For the last 30 years, Sixto Rodriguez had no idea that his 1970’s album Cold Fact was actually more popular than The Beatles’ Abbey Road in South Africa.
He had become a musical legend on another continent, while living his life in the city he was born and raised — Detroit. He had never hit music stardom in the U.S., so he focused his sights elsewhere.
He demolishes and rebuilds buildings for a living, he writes and plays music on the guitar, he’s run for two political offices in Michigan, he has a degree in philosophy, and he was even a wonderful father, according to his daughter. A true renaissance man.
For years, there had been rumors that he died from various causes, but he has recently been rediscovered in America. After years of searching for him, an award-winning documentary about him called “Searching for Sugar Man” was made. It released in New York City and Los Angeles on June 27, and today he is in New York, because he’s been asked on The David Letterman Show.
“They’re going to have an orchestra for me,” says Rodriguez excitedly, like he still can’t believe his newly found fame.
He says it was only four years ago when he was confronted by the film’s director Malik Benjedlloul, about making the documentary.
“I resisted,” says the 70-year-old with long black hair. “I was skeptical, but he came to Detroit six times.”
He says he did not even imagine he was ever so popular in South Africa, but in trying to understand it, he feels his political songs speaking out against government repression related to the people there.
“The soldiers would exchange cassettes, and it surfaced that way,” says Rodriguez about the stories he heard. He says his cassettes were also bootlegged all the way to Australia.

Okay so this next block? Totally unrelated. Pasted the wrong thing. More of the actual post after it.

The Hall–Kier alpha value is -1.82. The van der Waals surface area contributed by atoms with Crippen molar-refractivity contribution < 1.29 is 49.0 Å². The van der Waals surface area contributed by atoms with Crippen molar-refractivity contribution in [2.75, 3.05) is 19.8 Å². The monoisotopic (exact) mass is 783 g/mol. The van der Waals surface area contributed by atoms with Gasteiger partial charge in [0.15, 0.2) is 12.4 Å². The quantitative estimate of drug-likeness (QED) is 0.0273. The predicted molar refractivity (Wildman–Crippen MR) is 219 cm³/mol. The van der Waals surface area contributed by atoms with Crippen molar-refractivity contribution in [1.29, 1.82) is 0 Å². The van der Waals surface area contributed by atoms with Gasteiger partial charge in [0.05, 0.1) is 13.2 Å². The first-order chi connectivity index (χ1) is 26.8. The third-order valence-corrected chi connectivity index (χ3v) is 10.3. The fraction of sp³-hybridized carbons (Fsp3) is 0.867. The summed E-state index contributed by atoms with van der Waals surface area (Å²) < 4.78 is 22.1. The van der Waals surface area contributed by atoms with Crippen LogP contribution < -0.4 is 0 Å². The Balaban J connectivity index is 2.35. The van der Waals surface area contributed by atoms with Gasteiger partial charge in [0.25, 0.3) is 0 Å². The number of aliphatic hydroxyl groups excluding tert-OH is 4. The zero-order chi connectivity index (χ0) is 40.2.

Although he says he appreciates all forms of music, he says he usually writes protest songs because he gets to talk about social issues — one of his other passions.
“Knowledge is nothing,” says Rodriguez. “It’s what you do with that knowledge. You have to make yourself heard.”
He says his parents from San Luis Potosi, Mexico always encouraged reading and education, and he always taught his three daughters to act out with their knowledge through example.
His daughter, Sandra, says she remembers him running for Michigan state representative and as mayor of the city of Detroit.
“We made signs saying, ‘Vote for Rodriguez,’” she says.
She says even though her parents divorced when she was only 5, her father could not stand being away from them for more than three days, and would always include them in everything.
“He also campaigned with Cesar Chavez against pesticides…He’s done a lot of amazing things…He’s a musico-politico.”
This is more and more evident the longer one talks to the man in black. He can’t seem to talk five minutes about himself without sharing his concern about the state of the U.S.
“Young people should get more involved in the electoral process,” he says, before continuing to talk about his love for music.
“I have been chasing music since I was 16,” says Rodriguez about the days he played in basements and bars, and then he smiles so big, all you can see are white teeth. “We do music for the girls…for the recognition, but we also do it because it’s fun…it’s a living art.”
After decades of being unknown in the U.S., Rodriguez has finally been recognized here.
Would he change anything if he could go back in time?
“I’m happy that it turned out like this,” says the philosopher at heart. “There is only one direction, and it’s forward. It’s never too early or too late.”
“Sugar Man” was featured on Rodriguez’ album, Cold Fact.